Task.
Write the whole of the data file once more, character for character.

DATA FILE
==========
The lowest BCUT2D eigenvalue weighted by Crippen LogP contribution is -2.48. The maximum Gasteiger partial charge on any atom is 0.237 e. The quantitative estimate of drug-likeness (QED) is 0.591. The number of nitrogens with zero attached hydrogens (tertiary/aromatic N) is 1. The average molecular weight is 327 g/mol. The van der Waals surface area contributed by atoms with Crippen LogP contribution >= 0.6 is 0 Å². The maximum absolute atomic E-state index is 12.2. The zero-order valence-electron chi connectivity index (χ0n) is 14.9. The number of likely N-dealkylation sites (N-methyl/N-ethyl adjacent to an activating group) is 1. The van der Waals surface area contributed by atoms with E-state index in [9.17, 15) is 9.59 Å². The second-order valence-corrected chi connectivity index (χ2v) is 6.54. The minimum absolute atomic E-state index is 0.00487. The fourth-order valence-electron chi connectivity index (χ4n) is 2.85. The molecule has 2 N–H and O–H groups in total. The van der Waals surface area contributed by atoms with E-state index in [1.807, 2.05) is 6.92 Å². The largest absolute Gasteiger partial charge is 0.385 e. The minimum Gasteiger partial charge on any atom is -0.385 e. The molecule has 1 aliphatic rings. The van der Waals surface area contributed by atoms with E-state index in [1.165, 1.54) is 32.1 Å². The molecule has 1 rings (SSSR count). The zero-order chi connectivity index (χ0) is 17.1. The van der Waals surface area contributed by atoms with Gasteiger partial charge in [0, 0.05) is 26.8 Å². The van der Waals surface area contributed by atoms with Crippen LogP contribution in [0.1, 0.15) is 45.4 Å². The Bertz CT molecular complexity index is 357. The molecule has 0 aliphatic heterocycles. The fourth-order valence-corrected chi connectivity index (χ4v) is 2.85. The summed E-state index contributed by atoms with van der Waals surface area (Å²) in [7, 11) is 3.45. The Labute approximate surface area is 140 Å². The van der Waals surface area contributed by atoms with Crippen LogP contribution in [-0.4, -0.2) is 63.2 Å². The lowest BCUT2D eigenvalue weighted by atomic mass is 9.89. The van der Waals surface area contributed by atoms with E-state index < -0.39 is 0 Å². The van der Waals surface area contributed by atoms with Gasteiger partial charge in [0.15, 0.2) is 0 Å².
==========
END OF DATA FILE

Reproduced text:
The lowest BCUT2D eigenvalue weighted by Crippen LogP contribution is -2.48. The maximum Gasteiger partial charge on any atom is 0.237 e. The quantitative estimate of drug-likeness (QED) is 0.591. The number of nitrogens with zero attached hydrogens (tertiary/aromatic N) is 1. The average molecular weight is 327 g/mol. The van der Waals surface area contributed by atoms with Crippen LogP contribution >= 0.6 is 0 Å². The maximum absolute atomic E-state index is 12.2. The zero-order valence-electron chi connectivity index (χ0n) is 14.9. The number of likely N-dealkylation sites (N-methyl/N-ethyl adjacent to an activating group) is 1. The van der Waals surface area contributed by atoms with E-state index in [9.17, 15) is 9.59 Å². The second-order valence-corrected chi connectivity index (χ2v) is 6.54. The minimum absolute atomic E-state index is 0.00487. The fourth-order valence-electron chi connectivity index (χ4n) is 2.85. The molecule has 2 N–H and O–H groups in total. The van der Waals surface area contributed by atoms with E-state index in [1.807, 2.05) is 6.92 Å². The largest absolute Gasteiger partial charge is 0.385 e. The minimum Gasteiger partial charge on any atom is -0.385 e. The molecule has 1 aliphatic rings. The van der Waals surface area contributed by atoms with E-state index in [1.165, 1.54) is 32.1 Å². The molecule has 1 rings (SSSR count). The zero-order chi connectivity index (χ0) is 17.1. The van der Waals surface area contributed by atoms with Gasteiger partial charge in [0, 0.05) is 26.8 Å². The van der Waals surface area contributed by atoms with Crippen LogP contribution in [0.1, 0.15) is 45.4 Å². The Bertz CT molecular complexity index is 357. The molecule has 0 aliphatic heterocycles. The fourth-order valence-corrected chi connectivity index (χ4v) is 2.85. The summed E-state index contributed by atoms with van der Waals surface area (Å²) in [7, 11) is 3.45. The Labute approximate surface area is 140 Å². The van der Waals surface area contributed by atoms with Crippen LogP contribution in [-0.4, -0.2) is 63.2 Å². The lowest BCUT2D eigenvalue weighted by atomic mass is 9.89. The van der Waals surface area contributed by atoms with E-state index < -0.39 is 0 Å². The van der Waals surface area contributed by atoms with Gasteiger partial charge in [0.15, 0.2) is 0 Å².